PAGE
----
Pook sat at the large table and looked across at Bisset with a fixed smile. The Frenchman was studying the map and looking at books piled around him. His jacket was off, his sleeves were pulled up and his elegantly coiffured hair was starting to hang limply over his face.
“How is it progressing?” said Pook.
“Bon, bon,” said Bisset absently.
“Your fraternity certainly requires full use of your abilities,” said Pook. “One would almost think there was… no one else.”
Bisset looked up.
“What do you mean?” he said.
“That your fraternity has no one else in it,” said Pook, “with your ability.”
Bisset stared at him.
“We are an order of quite some importance and many aims. The satisfaction of one man’s obsession is not of great significance to us,” he said before continuing his work on the map.
“And your master is very, very obsessed with this… Jennings,” Bisset added casually. “Why is that?”
“Beyond what he told you, I believe Mr Clackprattle feels personally slighted by Sir John and highly aggrieved at his treatment. He wants some reparation, some public reparation, so it is clear who is the superior,” said Pook.
“And you,” asked Bisset. “What do you seek?”
“I am my master’s servant,” said Pook. “His needs and wishes are my needs and wishes.”
Bisset glanced up at the smiling, implacable face, his eyebrows raising slightly.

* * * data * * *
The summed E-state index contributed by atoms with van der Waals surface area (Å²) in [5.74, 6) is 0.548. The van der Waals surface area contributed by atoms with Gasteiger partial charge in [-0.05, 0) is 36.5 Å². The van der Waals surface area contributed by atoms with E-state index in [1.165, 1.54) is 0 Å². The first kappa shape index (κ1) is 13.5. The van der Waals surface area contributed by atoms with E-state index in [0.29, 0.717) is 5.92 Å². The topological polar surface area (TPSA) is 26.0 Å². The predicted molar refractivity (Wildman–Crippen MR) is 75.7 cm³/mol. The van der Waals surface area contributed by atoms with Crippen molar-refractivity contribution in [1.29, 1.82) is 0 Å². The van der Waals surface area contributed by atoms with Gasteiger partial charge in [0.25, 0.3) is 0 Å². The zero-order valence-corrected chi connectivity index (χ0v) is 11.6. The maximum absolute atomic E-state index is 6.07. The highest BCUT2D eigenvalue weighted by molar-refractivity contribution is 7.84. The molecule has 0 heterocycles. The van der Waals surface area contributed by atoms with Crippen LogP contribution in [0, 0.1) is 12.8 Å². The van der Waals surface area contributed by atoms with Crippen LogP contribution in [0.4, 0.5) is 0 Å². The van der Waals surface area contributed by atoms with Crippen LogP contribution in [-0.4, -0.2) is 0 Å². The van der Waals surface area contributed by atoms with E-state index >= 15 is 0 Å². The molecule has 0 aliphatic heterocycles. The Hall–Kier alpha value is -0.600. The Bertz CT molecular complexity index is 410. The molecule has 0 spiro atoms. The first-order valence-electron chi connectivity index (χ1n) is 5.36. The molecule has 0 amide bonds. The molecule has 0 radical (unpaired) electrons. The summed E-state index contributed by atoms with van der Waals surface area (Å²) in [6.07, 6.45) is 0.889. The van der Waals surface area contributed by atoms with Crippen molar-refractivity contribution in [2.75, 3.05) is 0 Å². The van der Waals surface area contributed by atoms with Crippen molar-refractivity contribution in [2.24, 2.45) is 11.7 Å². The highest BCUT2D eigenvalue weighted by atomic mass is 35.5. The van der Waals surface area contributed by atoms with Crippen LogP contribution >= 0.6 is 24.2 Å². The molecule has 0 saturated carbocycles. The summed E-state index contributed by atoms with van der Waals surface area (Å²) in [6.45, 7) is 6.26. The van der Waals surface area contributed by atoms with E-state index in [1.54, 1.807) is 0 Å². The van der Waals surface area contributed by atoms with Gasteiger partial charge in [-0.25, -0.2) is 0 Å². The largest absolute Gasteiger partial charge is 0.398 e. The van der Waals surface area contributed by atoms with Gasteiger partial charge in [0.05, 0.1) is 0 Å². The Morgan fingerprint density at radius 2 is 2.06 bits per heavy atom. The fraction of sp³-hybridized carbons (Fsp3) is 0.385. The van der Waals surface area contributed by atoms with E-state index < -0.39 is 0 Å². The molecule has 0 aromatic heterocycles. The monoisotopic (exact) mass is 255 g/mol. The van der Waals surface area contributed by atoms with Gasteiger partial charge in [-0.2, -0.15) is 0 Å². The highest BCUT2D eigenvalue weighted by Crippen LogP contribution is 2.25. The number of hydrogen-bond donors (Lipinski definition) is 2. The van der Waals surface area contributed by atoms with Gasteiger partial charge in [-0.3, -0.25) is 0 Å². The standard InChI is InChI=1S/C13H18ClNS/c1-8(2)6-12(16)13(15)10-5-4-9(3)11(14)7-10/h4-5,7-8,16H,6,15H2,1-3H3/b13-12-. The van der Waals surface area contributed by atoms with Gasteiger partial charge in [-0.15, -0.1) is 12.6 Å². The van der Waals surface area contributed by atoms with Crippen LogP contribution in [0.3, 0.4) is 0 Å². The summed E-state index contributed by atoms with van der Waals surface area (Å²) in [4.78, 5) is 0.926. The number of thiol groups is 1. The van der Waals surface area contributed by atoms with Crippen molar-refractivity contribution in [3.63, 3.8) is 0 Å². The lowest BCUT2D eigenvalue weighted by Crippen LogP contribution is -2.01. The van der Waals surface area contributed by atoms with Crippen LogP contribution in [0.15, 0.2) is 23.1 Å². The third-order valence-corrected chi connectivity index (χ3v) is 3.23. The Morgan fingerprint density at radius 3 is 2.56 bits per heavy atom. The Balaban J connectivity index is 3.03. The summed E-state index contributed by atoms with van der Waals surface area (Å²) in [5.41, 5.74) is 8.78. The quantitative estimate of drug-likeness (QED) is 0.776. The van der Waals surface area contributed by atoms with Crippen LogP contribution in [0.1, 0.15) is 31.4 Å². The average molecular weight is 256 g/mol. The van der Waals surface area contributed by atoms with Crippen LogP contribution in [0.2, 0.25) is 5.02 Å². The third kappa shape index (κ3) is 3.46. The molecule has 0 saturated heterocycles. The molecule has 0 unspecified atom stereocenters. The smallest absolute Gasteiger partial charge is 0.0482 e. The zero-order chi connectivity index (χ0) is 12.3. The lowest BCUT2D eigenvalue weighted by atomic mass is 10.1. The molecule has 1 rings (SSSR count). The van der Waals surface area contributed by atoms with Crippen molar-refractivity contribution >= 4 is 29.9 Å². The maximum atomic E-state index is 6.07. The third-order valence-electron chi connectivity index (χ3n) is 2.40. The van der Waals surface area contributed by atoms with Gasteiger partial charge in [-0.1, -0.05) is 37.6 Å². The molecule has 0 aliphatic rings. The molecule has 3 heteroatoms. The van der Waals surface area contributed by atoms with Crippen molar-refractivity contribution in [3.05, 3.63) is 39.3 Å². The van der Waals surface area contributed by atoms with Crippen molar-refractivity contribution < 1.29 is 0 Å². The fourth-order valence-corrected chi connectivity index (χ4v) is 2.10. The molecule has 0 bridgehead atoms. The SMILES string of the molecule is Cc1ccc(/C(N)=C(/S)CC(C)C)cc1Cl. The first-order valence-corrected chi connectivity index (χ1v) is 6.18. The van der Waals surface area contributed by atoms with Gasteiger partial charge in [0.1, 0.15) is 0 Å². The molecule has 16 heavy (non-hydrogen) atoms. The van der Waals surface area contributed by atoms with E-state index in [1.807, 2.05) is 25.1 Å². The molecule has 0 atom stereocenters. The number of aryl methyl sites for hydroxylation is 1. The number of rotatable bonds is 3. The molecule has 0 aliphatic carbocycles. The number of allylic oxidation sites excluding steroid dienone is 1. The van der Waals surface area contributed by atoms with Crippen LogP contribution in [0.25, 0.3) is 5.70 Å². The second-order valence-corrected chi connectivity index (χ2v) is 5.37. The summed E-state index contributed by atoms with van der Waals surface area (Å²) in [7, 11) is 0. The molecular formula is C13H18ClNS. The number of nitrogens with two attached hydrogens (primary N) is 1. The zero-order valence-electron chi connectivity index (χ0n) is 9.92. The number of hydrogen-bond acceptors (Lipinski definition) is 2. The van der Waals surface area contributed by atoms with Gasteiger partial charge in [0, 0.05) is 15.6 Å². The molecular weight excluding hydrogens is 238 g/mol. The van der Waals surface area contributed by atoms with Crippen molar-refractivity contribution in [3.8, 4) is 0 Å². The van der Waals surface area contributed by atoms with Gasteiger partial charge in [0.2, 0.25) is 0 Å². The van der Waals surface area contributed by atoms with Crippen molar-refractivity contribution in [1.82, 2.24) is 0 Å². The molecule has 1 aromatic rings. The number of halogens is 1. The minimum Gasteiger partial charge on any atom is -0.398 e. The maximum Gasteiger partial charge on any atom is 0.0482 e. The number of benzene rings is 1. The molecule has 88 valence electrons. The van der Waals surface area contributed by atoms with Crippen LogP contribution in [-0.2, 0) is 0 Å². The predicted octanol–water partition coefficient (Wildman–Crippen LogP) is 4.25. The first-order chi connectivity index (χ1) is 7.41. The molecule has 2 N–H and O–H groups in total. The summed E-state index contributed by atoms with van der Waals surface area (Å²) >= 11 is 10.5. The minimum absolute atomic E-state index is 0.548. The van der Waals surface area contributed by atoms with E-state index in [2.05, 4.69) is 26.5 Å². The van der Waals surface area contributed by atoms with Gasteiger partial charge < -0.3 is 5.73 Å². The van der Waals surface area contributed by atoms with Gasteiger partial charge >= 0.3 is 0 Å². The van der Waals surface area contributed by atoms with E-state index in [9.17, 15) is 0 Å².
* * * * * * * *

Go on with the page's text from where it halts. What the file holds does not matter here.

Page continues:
“Hmm…” he said. “You understood of course that my masters have needs and wishes too.”
“Indeed,” said Pook. “From our original conversation I inferred you had a use for Mister Clackprattle’s unique talent.”
“I have a list,” said Bisset, “of enemies of the fraternity. You will take the list and remove them. But not all at once, please. And you must follow the sequence of the list.”
Pook’s eyebrows raised then.
“That’s rather a strange way to arrange assassinations,” he said.
“Our reports from the shop say that everyone believed Dinard had died of old age.” said Bisset. “Your master’s talent leaves his victims looking unmolested. The list is by age, the oldest first so as to disguise our purpose for as long as possible.”
“Of course,” said Pook. “I understand. The deaths will seem to be merely the sad passing of an aging person, rather than an underhand act.”
“Just so,” said Bisset, then suddenly “Merde! It’s so obvious! Why didn’t I see it?”
He stood up, sighed and pushed back his hair into some kind of order.
“We have the first location. I will take some refreshment now and some rest,” Bisset said wearily. He walked away out of the room whilst Pook continued to sit.
When the door closed Pook looked over at the map then emitted a quick, high pitched giggle. He took a pen and a piece of paper and wrote on it.
“Master, all is going to plan, we will start tomorrow.”
He then walked across to the fireplace, the large fire dying down but still active. He threw the paper into the fire and watched as the smoke rose, twisting into shapes like letters. When the paper was burned and the smoke had gone, Pook went back to the table, picked up the map and left the room. The smile on his face didn’t change once.